'a été au délà de ce que vous en avez vu, madame; je vous en ai caché la plus grande partie, par la crainte de vous importuner ou de perdre quelque chose de votre estime, par des manières qui ne convenaient pas à un mari'

(iv) He shows a similar loyalty to hs friends:

He was a faithful confidant and adviser to his friend Sancerre in his perplexing love affair with Mme de Tournon and after her death, he stayed behind in Paris to comfort Sancerre.

(v) He is trusting and sincere

The Prince is sincere and trusting - his nature is seen from the conclusion which he draws from Sancerre's unhappy love affair.
                'la sincérité me touche d'une telle sorte, que je crois que si ma maîtresse, et même ma femme, m'avouait que quelqu'un lui plût, j'en serais affligé, sans en être aigri, je quitterais le personnage d'amant ou de mari, pour la conseiller ou pour la plaindre'

His trust in his wife is such that he feels no jealousy for any other man and allows her total freedom in the court and leaves her alone with Nemours. As a result, his wife's confession comes as a shattering blow to him.


Part two

The tragic situation of the Prince de Clèves passionately in love with a girl who cannot return his love

1 His unrequited love
Both before and after his marriage the Prince de Cloves was saddened by
the realisation that the feelings of the girl he loved did not go beyond esteem and gratitude. (page 23- book page 5 my summary) Practically every day he complained to her that her responses were those of a bride in a marriage of convenience:
         'Vous n'êtes pas plus touchée de ma passion que vous le seriez d'un attachement qui ne serait fondé que sur les avantages de votre fortune, et non pas sur les charmes de votre personne'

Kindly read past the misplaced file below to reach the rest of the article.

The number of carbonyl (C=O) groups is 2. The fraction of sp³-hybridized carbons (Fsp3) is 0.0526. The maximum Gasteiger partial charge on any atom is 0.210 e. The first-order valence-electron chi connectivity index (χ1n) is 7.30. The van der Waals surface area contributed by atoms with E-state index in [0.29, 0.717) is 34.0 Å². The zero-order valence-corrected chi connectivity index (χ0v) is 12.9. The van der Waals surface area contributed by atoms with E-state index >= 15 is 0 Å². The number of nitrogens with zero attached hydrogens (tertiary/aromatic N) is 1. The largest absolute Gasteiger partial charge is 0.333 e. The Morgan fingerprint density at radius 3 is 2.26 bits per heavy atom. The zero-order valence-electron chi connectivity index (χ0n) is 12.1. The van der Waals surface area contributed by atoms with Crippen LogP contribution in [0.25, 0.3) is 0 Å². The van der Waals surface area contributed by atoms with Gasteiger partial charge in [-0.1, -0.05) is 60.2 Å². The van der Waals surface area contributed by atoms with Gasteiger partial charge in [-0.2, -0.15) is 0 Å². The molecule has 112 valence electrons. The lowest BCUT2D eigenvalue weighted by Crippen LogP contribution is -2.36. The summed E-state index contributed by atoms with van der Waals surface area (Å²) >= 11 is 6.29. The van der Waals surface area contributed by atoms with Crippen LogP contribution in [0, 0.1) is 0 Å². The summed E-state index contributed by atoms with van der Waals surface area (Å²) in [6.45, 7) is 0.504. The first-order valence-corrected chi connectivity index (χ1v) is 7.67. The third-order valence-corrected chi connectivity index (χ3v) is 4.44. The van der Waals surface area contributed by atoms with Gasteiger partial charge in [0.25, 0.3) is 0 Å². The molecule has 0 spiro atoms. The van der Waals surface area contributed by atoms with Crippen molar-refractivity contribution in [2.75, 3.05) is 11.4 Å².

Thus like a Racinian hero eg Orestes and Pyrrhus he suffers the torment of unrequited love.

2 The crisis:

The CONFESSION (page 109- book. page 19 summary notes) : the realisation that the wife who does not love him loves someone else.

When Mme de Clèves confesses to him at Coulommiers, M de Clèves is put immediately into a state of great distress, sitting with his head in his hands. He tells his wife he is hurt that he cannot arouse her love and yet she loves someone else.
As in Racine, the great destructive power of jealousy begins to reveal
itself. M de Clèves immediately puts false constructions on past events. His wife had given the lost portrait to her lover. She had, shown her feelings to other people while hiding them from him. He needs to know how her lover has shown his love to her.

However his nobilty of character is still in control at this stage. He finally apologises for the injustice of his reaction to her confession. (Page 19 my summary notes)
 'Vous avez raison, madame, reprit-il, je suis injuste; refusez­moi toutes les fois que je vous demanderai de pareilles choses, mais ne vous offensez pourtant pas si je vous le demande'
He was still confident enough in his wife to grant her total liberty, knowing that her conscience would restrict her more than any rules he might impose.

3 The progress of jealousy -

i) A trick reveals Nemours' identity

Devoured by jealousy, M de Clèves sought to discover whom his wife loved. He believed it was either the Marechal de Saint-André, the Chevalier de Guise or Nemours. When he noticed that his wife was unconcerned about rumours that one of the first two gentlemen would accompany them to Spain, he devised a trick to confirm his suspicions about Nemours. On leaving the King's room he whispered to his wife that Nemours had been nominated for the escort to Spain.

Mme de Clèves’ immediate disapproval of this eventuality told him the truth about her feelings. After this incident, however, the noble husband again alerted himself. (Page 21 of my summary) He apologised for his unworthy trick - he said he feared Nemours most of all as a rival. He asked her to stay faithful to him while he loved her so much. Both husband and wife broke down in tears embracing each other in silence.

ii) A cruel trick of fate increases the husband's suspicions